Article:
In the sea of negativity of third party support, two multiplatform were able to sell the best on Wii U. Sonic & Sega All-Stars Racing Transformed debuted two days after the launch of the system and was able to continue Sonic’s tradition of selling the best on Nintendo consoles even against platforms that were out for years. The second was Rayman Legends, a platformer originally destined to be a Wii U exclusive and due to its sheer superiority over the other versions, was able to still sway Wii U owners that were burned after a six month delay to buy it.
Wii U at E3
Nintendo Announces the Date and Time for their E3 Nintendo Direct
E3 was not too nice to the Wii U either. With the PS4 and Xbox One on the way, media was focused on those platforms. Even when Microsoft was castrated over the Xbox One’s DRM policies, they still had third parties backing them up with their titles so there was as much positive press as well as negative. The saddest thing is that Nintendo had a great first-party lineup, but it was completely overshadowed.
Nintendo did not help combat that at the very least, and that was the real issue. The company opted out on the drastically important traditional press conference, which they always done, for a Nintendo Direct. While the Nintendo Directs are extremely fun to watch throughout the year, a company’s prose and execution needs to be truly serious at E3. Opting out of the press conference means you opt out of televising your announcements (or streaming them off other sites) and getting your word out to the greatest of audiences. To make it worse, the Direct chugged throughout the duration so when Super Mario 3D World was announced, we all barely saw a thing.
Wii U’s The Non-Gaming Features – Still Worth Using?


I really liked the Wara Wara Plaza at launch because it was a psudo-Twitter. It showed what games are currently trending, so I was able to view posts on my main menu about Black Ops 2, Assassin’s Creed III, and Ninja Gaiden 3. Soon after that, those titles would be swapped out by other newer releases, as they should. The problem with it now is that it is completely first party oriented and all the third party titles have been drown out. Batman Arkham Origins, Assassin’s Creed IV: Black Flag, Call of Duty Ghosts and Sonic: Lost World were only on the main menu for a few days before getting buried under… what? Nintendo’s launch titles like Mario and Nintendo Land, The Smash Bros. Community on Miiverse, and the useless Animal Crossing Plaza? Really? Are these truly generating more traffic than AAA games hitting the system, because if so, that’s a problem. And if so, I really think Nintendo really needs to step in and allow newer releases to get a chance to generate notification because it further shows how irrelevant the third parties are to the Wii U.
Miiverse however has been a beacon of light for the system. Nintendo sort of hit gold with this because it has generated an array of unique functionalities to the system. I every-so-often reply to those asking questions about being stuck in a certain area, or provide a mini-review of a game they were asking about. Nintendo too has been great upgrading what we experience within it with developer commentary and even increasing the word limit to 200 (beat that Twitter). I said it at launch and I’ll say it now, just like with the 3DS’ StreetPass, Miiverse is the biggest achievement Nintendo did with the Wii U.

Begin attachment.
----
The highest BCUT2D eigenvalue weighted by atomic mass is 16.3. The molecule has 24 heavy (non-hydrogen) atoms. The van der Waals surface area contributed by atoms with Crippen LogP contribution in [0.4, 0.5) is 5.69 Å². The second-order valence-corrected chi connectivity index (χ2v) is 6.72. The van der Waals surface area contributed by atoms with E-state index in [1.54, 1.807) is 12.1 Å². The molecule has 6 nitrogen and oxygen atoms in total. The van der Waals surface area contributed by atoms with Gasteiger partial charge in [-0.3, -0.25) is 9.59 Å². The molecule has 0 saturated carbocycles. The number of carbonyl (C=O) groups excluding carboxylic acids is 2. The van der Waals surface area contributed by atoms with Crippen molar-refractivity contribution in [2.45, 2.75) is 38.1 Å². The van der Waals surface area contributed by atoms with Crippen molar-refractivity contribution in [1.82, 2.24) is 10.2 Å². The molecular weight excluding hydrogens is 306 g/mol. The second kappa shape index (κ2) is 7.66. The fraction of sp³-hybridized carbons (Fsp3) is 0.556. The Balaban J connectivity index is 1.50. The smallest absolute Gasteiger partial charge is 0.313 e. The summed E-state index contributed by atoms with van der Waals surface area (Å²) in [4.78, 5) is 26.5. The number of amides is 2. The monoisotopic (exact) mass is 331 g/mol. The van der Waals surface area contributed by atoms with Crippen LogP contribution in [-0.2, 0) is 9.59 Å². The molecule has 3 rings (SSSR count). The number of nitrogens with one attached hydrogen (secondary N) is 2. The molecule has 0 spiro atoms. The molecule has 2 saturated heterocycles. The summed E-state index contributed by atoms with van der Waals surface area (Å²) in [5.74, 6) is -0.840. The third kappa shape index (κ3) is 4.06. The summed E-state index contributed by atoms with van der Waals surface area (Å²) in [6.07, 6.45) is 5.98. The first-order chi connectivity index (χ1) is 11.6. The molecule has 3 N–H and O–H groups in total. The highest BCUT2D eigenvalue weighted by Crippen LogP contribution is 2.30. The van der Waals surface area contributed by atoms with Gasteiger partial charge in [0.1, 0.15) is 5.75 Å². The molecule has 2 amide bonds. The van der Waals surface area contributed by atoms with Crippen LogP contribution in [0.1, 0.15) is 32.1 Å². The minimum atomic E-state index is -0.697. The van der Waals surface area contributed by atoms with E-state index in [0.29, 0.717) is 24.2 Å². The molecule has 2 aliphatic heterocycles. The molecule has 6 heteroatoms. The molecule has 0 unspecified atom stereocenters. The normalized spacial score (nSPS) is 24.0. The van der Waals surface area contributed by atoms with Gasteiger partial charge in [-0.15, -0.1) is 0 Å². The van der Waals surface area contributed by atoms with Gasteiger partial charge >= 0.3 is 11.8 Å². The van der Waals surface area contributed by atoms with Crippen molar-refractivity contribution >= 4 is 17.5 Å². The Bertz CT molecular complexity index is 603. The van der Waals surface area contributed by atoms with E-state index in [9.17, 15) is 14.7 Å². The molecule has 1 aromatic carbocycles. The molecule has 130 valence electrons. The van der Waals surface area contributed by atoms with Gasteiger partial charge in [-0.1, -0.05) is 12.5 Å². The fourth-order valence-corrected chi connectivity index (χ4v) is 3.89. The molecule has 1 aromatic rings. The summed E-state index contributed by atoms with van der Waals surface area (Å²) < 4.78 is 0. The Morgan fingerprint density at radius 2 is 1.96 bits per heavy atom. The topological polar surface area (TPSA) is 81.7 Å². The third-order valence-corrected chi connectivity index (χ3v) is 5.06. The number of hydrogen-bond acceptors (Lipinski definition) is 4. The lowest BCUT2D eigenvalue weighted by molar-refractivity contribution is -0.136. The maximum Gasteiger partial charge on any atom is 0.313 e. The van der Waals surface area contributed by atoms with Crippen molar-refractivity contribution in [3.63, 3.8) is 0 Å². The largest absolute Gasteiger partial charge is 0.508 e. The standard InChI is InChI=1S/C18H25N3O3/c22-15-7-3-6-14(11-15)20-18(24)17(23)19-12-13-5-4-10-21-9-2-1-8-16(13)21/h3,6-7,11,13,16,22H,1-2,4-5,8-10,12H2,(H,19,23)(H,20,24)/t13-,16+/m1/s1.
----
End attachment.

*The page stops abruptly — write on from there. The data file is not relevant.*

I actually use the Wii U’s web browser on a semi-decent basis because it’s the best way to play YouTube videos on the TV when people are over (the native YouTube app itself is terrible in comparison). That goes double for Netflix, which the Wii U has been my default device since launch, even after using both the PS3 and the (dreadful) Xbox versions beforehand. Many people complain on both Miiverse and online that these apps are unstable and have been crashing since the console’s launch, and though I haven’t experienced it, not having a fix for those who have is pretty insulting.
Oh yea, there’s also Nintendo TVii. That was kind of a needless app, but I also think every second screen TV “experience” is.
Identity Crisis

The biggest issue with the Wii U with the mass market is communicating what the hell the device is. Even a year later, I see people incorrectly assuming that the Wii U is either a Wii with a new controller or a handheld, and core gamers who don’t regularly follow game news only think of the negative stereotypes on what the Wii was. In fact many people just call it the Wii, even the most hardcore of gamers, because subliminally they believe it’s just too similar looking than the Wii.
This humongous issue, which started well before the Wii U’s launch, can be all pointed back to Nintendo because their messaging and marketing are not conveyed correctly. They really believe associating and naming the Wii U (and 3DS to a lesser degree) alongside their predecessors is the most appropriate way to advertise them. Even now a year later, the newest advertisement for the Wii U, which is by the way the first one since LEGO City, is terrible (though for some reason the 3DS’ holiday commercial is absolutely amazing). The Wii U is not an upgrade to Wii Nintendo, it is a whole different console.
Nintendo has completely messed up their year head start and it going to hit them hard. In its first weekend, the PS4 has already been able to gain a little under a quarter of the Wii U’s lifetime sales, and these sales don’t seem to be climbing much either even after a price drop with bundled games. I have no doubt that I’ll enjoy my Wii U among many other Nintendo fans during the next year (heck, I enjoyed it a lot this year!), but Nintendo needs to do some drastic changes in order to gain trust with future consumers and third parties alike.